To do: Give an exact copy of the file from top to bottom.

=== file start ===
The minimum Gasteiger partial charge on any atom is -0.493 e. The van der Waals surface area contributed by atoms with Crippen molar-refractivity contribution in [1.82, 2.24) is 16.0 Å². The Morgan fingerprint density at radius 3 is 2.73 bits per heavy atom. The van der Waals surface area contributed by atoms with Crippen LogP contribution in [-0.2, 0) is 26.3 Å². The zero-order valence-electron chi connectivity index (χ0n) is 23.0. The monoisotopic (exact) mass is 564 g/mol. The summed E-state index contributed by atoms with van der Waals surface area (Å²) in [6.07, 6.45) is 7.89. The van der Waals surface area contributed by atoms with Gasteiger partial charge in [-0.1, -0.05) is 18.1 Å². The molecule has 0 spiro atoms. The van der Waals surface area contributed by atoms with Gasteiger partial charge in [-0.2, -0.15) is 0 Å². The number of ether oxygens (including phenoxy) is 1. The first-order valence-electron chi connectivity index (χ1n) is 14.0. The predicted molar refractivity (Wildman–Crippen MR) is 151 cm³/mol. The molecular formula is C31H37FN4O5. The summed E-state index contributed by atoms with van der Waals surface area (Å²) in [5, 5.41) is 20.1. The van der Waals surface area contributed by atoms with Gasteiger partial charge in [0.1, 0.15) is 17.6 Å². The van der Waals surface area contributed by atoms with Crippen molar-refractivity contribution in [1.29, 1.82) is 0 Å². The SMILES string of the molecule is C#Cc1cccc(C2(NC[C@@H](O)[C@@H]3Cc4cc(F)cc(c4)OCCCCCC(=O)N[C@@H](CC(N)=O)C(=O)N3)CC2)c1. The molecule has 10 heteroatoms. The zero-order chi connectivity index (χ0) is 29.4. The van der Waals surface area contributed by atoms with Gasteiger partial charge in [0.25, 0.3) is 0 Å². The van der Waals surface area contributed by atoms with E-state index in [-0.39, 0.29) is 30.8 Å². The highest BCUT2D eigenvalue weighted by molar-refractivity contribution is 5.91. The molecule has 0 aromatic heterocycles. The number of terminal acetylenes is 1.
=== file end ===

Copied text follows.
The minimum Gasteiger partial charge on any atom is -0.493 e. The van der Waals surface area contributed by atoms with Crippen molar-refractivity contribution in [1.82, 2.24) is 16.0 Å². The Morgan fingerprint density at radius 3 is 2.73 bits per heavy atom. The van der Waals surface area contributed by atoms with Crippen LogP contribution in [-0.2, 0) is 26.3 Å². The zero-order valence-electron chi connectivity index (χ0n) is 23.0. The monoisotopic (exact) mass is 564 g/mol. The summed E-state index contributed by atoms with van der Waals surface area (Å²) in [6.07, 6.45) is 7.89. The van der Waals surface area contributed by atoms with Gasteiger partial charge in [-0.1, -0.05) is 18.1 Å². The molecule has 0 spiro atoms. The van der Waals surface area contributed by atoms with Gasteiger partial charge in [-0.2, -0.15) is 0 Å². The number of ether oxygens (including phenoxy) is 1. The first-order valence-electron chi connectivity index (χ1n) is 14.0. The predicted molar refractivity (Wildman–Crippen MR) is 151 cm³/mol. The molecular formula is C31H37FN4O5. The summed E-state index contributed by atoms with van der Waals surface area (Å²) in [5, 5.41) is 20.1. The van der Waals surface area contributed by atoms with Gasteiger partial charge in [0.1, 0.15) is 17.6 Å². The van der Waals surface area contributed by atoms with Crippen molar-refractivity contribution in [1.29, 1.82) is 0 Å². The SMILES string of the molecule is C#Cc1cccc(C2(NC[C@@H](O)[C@@H]3Cc4cc(F)cc(c4)OCCCCCC(=O)N[C@@H](CC(N)=O)C(=O)N3)CC2)c1. The molecule has 10 heteroatoms. The zero-order chi connectivity index (χ0) is 29.4. The van der Waals surface area contributed by atoms with Gasteiger partial charge in [0.25, 0.3) is 0 Å². The van der Waals surface area contributed by atoms with E-state index in [-0.39, 0.29) is 30.8 Å². The highest BCUT2D eigenvalue weighted by molar-refractivity contribution is 5.91. The molecule has 0 aromatic heterocycles. The number of terminal acetylenes is 1.